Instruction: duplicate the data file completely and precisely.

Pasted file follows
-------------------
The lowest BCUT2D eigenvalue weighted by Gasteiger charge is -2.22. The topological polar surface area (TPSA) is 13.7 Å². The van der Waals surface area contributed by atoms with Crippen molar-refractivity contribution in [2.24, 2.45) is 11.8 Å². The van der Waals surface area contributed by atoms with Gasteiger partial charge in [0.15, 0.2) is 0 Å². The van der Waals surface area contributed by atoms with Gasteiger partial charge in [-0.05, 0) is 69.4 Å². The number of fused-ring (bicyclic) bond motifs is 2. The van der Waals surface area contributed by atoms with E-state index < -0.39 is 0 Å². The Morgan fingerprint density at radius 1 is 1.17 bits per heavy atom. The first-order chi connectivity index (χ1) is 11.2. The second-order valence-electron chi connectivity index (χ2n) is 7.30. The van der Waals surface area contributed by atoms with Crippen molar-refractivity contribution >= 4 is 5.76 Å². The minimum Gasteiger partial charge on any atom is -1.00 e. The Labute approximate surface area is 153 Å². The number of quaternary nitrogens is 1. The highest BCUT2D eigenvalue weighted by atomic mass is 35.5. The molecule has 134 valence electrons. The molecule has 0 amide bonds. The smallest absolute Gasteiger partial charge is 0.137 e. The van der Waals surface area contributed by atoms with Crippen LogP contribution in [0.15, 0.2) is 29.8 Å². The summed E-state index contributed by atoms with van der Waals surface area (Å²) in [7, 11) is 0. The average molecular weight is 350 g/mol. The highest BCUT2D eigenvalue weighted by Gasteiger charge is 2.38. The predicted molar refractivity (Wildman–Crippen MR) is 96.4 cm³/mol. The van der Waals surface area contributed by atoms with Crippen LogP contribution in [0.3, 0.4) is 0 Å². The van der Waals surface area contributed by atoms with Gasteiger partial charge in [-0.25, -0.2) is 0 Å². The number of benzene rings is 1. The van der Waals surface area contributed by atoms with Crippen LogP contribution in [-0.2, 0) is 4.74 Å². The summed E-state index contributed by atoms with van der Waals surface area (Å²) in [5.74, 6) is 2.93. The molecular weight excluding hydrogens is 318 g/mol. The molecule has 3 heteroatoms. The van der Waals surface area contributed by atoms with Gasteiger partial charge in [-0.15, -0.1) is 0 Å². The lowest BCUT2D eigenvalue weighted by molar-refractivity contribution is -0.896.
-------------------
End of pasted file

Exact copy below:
The lowest BCUT2D eigenvalue weighted by Gasteiger charge is -2.22. The topological polar surface area (TPSA) is 13.7 Å². The van der Waals surface area contributed by atoms with Crippen molar-refractivity contribution in [2.24, 2.45) is 11.8 Å². The van der Waals surface area contributed by atoms with Gasteiger partial charge in [0.15, 0.2) is 0 Å². The van der Waals surface area contributed by atoms with Gasteiger partial charge in [-0.05, 0) is 69.4 Å². The number of fused-ring (bicyclic) bond motifs is 2. The van der Waals surface area contributed by atoms with E-state index < -0.39 is 0 Å². The Morgan fingerprint density at radius 1 is 1.17 bits per heavy atom. The first-order chi connectivity index (χ1) is 11.2. The second-order valence-electron chi connectivity index (χ2n) is 7.30. The van der Waals surface area contributed by atoms with Crippen molar-refractivity contribution >= 4 is 5.76 Å². The minimum Gasteiger partial charge on any atom is -1.00 e. The Labute approximate surface area is 153 Å². The number of quaternary nitrogens is 1. The highest BCUT2D eigenvalue weighted by atomic mass is 35.5. The molecule has 134 valence electrons. The molecule has 0 amide bonds. The smallest absolute Gasteiger partial charge is 0.137 e. The van der Waals surface area contributed by atoms with Crippen LogP contribution in [0.15, 0.2) is 29.8 Å². The summed E-state index contributed by atoms with van der Waals surface area (Å²) in [7, 11) is 0. The average molecular weight is 350 g/mol. The highest BCUT2D eigenvalue weighted by Gasteiger charge is 2.38. The predicted molar refractivity (Wildman–Crippen MR) is 96.4 cm³/mol. The van der Waals surface area contributed by atoms with Crippen LogP contribution in [0.3, 0.4) is 0 Å². The van der Waals surface area contributed by atoms with Gasteiger partial charge in [-0.25, -0.2) is 0 Å². The number of benzene rings is 1. The van der Waals surface area contributed by atoms with Crippen LogP contribution in [-0.2, 0) is 4.74 Å². The summed E-state index contributed by atoms with van der Waals surface area (Å²) in [5.74, 6) is 2.93. The molecular weight excluding hydrogens is 318 g/mol. The molecule has 3 heteroatoms. The van der Waals surface area contributed by atoms with Gasteiger partial charge in [-0.15, -0.1) is 0 Å². The lowest BCUT2D eigenvalue weighted by molar-refractivity contribution is -0.896.